APPEAL from the Circuit Court of Rock Island County; the Hon.
A.J. SCHEINEMAN, Judge, presiding.
MR. JUSTICE HERSHEY DELIVERED THE OPINION OF THE COURT:
Hazel Jean Hoge, plaintiff, appeals from a decree construing the will of Sarah F. Hoge and entered in the circuit court of Rock Island County. By its decree, the court denied the construction sought by plaintiff, and vested the title to certain real estate in the defendant. A freehold necessarily being involved, plaintiff brings her appeal directly to this court.
Plaintiff, the widow of David F. Hoge, filed her complaint to construe the will of Sarah F. Hoge, in the circuit court of Rock Island County, on May 5, 1958. She prayed that the court construe the said will to hold either that the property of Sarah F. Hoge passed to Charles A. Hoge in fee simple, or that a fee simple title was devised to David F. Hoge subject to a life estate in Charles A. Hoge, that as sole devisee of David F. Hoge, the plaintiff be decreed to be the present owner thereof in fee simple; and that the defendant had no right, title or interest in the property.
It appears that Sarah F. Hoge died, testate, July 19, 1937, being then the owner of two tracts of residence real estate located at 831 19th Street and 522 19th Street in the city of Rock Island. By her will, Sarah F. Hoge provided:
"I give and bequeath all I die possessed of, after my debts have been paid, to my beloved husband, Charles A. Hoge, and at his death to our son, David F. Hoge, and following him our grandson, Donald C. Hoge."
After the death of Sarah, Charles A. Hoge rented the property at 831 19th Street to plaintiff and her husband, David F. Hoge. Charles died intestate on April 14, 1944, leaving David F. Hoge as his sole heir-at-law, who continued to occupy the one parcel of real estate and rent the other, paying the taxes, insurance, and maintenance thereon.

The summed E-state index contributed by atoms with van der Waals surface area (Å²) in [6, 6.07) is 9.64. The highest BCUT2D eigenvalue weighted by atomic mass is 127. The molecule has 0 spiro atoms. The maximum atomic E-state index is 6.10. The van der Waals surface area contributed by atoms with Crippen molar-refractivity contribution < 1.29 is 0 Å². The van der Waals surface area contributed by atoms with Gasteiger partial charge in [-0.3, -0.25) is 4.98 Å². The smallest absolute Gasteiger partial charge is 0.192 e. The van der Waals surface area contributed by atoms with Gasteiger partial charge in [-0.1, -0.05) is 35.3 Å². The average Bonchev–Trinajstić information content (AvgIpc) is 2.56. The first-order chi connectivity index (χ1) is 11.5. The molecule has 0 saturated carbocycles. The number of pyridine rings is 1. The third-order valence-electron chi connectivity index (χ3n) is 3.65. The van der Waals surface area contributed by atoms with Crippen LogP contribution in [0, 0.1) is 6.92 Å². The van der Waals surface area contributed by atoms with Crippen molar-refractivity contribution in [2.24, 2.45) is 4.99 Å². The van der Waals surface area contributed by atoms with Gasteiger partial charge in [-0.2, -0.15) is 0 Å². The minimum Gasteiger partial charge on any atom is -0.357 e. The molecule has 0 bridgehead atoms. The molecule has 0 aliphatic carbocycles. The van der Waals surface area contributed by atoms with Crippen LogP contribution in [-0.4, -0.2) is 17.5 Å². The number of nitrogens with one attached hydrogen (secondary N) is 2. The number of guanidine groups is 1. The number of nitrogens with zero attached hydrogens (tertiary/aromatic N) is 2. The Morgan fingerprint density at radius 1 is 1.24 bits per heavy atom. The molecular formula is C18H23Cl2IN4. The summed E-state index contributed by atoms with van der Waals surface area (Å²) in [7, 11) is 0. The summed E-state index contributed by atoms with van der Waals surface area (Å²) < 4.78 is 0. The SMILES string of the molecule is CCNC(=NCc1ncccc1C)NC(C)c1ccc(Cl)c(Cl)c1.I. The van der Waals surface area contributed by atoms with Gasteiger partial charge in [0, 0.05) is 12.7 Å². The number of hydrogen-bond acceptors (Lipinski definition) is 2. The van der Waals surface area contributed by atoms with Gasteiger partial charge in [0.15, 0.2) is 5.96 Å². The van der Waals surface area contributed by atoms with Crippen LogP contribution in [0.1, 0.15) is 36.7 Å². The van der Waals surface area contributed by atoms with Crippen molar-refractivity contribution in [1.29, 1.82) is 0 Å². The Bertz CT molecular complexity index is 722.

David F. Hoge died, testate, on November 13, 1957, survived by plaintiff his wife, and his son by a previous marriage, Donald C. Hoge, the defendant herein. By his will David bequeathed $100 to his son, and devised and bequeathed all other property, real and personal, to the plaintiff. Defendant asserted a right to the ownership and possession of the two parcels of real estate by virtue of the terms of his grandmother's will, and appointed a real estate agent to sell them. Thereupon, plaintiff filed her complaint to construe the will.
By his answer, the defendant denied that plaintiff had any rights in the real estate. Hearing was had before the court, and a decree was entered construing the terms of the will of Sarah F. Hoge and finding that Charles A. Hoge and David F. Hoge had successive life estates with a remainder in fee to defendant, Donald C. Hoge, and that defendant now owns the property in fee simple. It is from that decree that plaintiff appeals.
Plaintiff asserts that Sarah F. Hoge did not limit the estates to her husband or her son to less than a fee simple by express words, as required by section 13 of the Conveyances Act. (Ill. Rev. Stat. 1957, chap. 30, par. 12.) Consequently she contends that either Charles A. Hoge received a fee simple estate, which upon his death intestate passed to his only heir-at-law, David F. Hoge, in fee simple; or that if Charles A. Hoge received only a life estate, then David Hoge took the remainder in fee simple. In either case she contends that David F. Hoge having owned the real estate in fee simple, he devised the premises to her and defendant received no interest therein.